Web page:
Symptom Management

Depression Warning Signs for MS Caregivers to Watch out for

By Francesco Pagnini, Ph.D. and Deborah Phillips, Ph.D.

Most people are familiar with the concept of depression. It is a commonly used word, associated with feeling “blue” or simply feeling sad. Sometimes people say “I feel depressed,” meaning that their mood is low. Everybody experiences this type of mood fluctuation, which is part of life’s natural changes. However, the concept of major depression refers to something different, one that signifies a more severe mood extended in time. It is among the more painful of human experiences, characterized by a persistent feeling of sadness and disengagement from life’s events. Depressive features can interfere with every aspect of life, including social relationships, work, emotional stability, and physical health. Depression is a “democratic” experience, experienced by many people without regard to one’s socio-economic status, education, and general health.

Statistics suggest that having a diagnosis of multiple sclerosis increases the odds of a diagnosis of major depression. MS-related changes in the brain and immune system often promote depressive symptoms and can arise as a side effect of certain drugs.

It may be useful to identify the main features of a depressed condition and the main predictors. Depression is characterized by sad mood and/or a loss of interest in daily activities for a time frame of several days – generally around two weeks. There is commonly a decrease in pleasure in activity and an increase in irritability. Not infrequently, there are changes in appetite (either increasing or decreasing) and in sleep patterns (insomnia or hypersomnia). Other physical symptoms such as loss of energy, psychomotor retardation (a slowing of thought or reduction of physical movement), or agitation are difficult to interpret because of other MS symptoms. Additional elements that characterize a depressive episode include the expression of feelings of worthlessness or guilt, as well as difficulty concentrating. In the most severe situations, persistent thoughts of death or suicide are present, either expressed or enacted.

It is not always easy to distinguish depression from sad mood or grief. For example, consequences of MS symptoms such as physical impairment can lead to experiencing a state similar to depression, a “reactive depression,” or a form of grief precipitated by events, such as the diagnosis or the loss of a job. That requires some time to resolve itself. The difference is not categorical (i.e., there is no “depression” vs. “grief”); rather, there is a continuum between them. The two important elements to understand whether the depressive condition requires a specific intervention are timing and severity. Timing refers to the evolution, day-by-day, of the person’s mood. Most people experience fluctuations in their mood such that a “very sad” day may be followed by a more serene one. If there are fewer fluctuations within some periods (e.g., a week) so that one retains the sad mood, there is a greater chance that the mood is in the area of depression. Severity is the other important element. Deep and constant sadness indicate something different than occasional moments of emotional distress or discomfort.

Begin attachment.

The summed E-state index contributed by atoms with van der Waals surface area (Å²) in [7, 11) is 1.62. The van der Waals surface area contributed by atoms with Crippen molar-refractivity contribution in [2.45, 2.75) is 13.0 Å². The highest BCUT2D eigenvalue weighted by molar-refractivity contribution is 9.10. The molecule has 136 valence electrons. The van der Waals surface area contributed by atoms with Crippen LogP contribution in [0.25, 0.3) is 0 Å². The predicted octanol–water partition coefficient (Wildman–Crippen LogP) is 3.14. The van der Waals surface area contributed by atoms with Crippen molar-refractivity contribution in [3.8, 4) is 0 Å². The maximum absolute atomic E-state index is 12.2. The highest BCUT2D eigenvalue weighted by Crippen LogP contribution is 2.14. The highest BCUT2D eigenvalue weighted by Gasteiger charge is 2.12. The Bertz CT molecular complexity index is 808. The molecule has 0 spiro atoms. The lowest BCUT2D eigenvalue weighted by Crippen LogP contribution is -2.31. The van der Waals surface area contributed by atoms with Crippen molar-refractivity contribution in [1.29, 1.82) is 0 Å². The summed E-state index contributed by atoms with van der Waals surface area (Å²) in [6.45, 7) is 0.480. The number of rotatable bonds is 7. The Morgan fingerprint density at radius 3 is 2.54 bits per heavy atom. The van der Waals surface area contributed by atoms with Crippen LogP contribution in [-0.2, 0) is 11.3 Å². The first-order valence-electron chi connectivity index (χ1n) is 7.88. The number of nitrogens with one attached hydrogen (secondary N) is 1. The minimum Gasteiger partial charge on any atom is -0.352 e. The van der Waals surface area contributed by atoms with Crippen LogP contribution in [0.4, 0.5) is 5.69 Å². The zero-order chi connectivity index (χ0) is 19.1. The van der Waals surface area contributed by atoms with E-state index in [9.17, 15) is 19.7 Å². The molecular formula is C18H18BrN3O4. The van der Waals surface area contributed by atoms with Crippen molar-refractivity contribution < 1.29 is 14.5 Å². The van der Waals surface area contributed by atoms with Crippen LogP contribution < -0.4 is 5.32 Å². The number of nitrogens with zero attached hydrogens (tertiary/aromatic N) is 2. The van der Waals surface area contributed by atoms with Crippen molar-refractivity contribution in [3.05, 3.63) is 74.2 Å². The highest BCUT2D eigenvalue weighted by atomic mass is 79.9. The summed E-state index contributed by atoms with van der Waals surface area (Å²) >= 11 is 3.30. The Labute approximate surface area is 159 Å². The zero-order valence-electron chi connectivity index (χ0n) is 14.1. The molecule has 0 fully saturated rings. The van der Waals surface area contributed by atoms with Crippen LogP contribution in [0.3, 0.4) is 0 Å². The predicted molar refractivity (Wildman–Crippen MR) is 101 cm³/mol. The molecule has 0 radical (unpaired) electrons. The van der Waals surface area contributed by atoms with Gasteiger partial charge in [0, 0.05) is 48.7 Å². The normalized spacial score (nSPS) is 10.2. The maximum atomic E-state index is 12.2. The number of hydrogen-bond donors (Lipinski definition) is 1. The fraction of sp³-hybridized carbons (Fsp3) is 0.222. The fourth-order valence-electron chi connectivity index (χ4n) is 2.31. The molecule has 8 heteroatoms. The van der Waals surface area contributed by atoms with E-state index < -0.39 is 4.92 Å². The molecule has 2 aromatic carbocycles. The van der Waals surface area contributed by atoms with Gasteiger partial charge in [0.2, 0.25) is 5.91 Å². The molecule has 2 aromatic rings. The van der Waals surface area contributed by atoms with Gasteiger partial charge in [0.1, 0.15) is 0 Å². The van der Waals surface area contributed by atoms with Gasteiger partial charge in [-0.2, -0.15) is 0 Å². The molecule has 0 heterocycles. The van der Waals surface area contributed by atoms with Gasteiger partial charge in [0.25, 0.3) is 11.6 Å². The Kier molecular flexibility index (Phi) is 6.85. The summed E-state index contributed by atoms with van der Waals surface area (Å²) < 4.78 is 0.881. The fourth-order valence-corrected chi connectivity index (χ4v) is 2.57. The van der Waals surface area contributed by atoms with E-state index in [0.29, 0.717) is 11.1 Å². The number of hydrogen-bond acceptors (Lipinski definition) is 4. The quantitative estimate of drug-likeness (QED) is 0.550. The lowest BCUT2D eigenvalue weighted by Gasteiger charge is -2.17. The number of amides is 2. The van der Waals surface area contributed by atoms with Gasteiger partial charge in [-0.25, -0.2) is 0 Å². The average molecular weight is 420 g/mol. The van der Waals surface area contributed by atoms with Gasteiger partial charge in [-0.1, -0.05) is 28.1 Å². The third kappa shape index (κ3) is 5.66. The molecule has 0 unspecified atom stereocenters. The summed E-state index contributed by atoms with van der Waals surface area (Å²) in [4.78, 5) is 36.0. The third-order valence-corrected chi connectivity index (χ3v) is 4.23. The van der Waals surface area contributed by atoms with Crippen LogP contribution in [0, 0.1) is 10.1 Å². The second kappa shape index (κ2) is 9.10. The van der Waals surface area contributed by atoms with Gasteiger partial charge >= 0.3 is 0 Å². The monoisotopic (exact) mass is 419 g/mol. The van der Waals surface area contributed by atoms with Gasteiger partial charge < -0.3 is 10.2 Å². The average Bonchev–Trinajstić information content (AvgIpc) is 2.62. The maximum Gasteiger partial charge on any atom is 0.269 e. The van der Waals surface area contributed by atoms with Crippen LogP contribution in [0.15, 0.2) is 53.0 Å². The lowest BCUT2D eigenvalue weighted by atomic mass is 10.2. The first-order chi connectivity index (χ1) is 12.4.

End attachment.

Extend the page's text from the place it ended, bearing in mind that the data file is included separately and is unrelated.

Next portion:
A practical suggestion to substantiate the difference between a period of sadness and a case of depression is to propose one or more activities that the person used to enjoy (e.g., cooking a particularly appreciated dish or watching a movie). This could help in understanding the severity of the grief, and it can also help provide a new point of view (i.e., you can have positive experience). A lack of interest in things that were previously exciting for the person could represent a depressive feature. Furthermore, the disengagement from activities may have a further negative effect in mood, along with a downward spiral.

Severe sadness, as well as other emotions, have a halo effect over the fabric of social relationships. In particular, people close to the person facing a depressive episode may experience similar feelings, an expression of their own empathy. (Empathy means feeling the other’s feelings as if they were your own.) There is a strong variability in empathy across people, but it is not uncommon that the main caregiver feels what the other person feels, in terms of emotions and sensations. Therefore, a caregiver’s subjective feelings of severe sadness, sense of guilt, helplessness or worthlessness experienced when close to the (possibly depressed) person could represent an alarm.

Nowadays, it is possible to face even severe depression with innovative and integrated approaches. Psychotherapy and medications are available and are able to support the exit from the depressive episode. Sometimes the person with MS (especially when he/she is facing depression) is not the only one who can benefit from professional support. Professional support can help the caregiver coping with adversities. And, sometimes, it can remind us that everyone has their own needs, caregivers included.
Francesco Pagnini, PhD is a member of the Department of Psychology, Harvard University, Cambridge, Mass., and the Department of Psychology, Catholic University of Milan, Milan, Italy.

Deborah Phillips, PhD is a member of the Department of Psychology, Catholic University of Milan, Milan, Italy.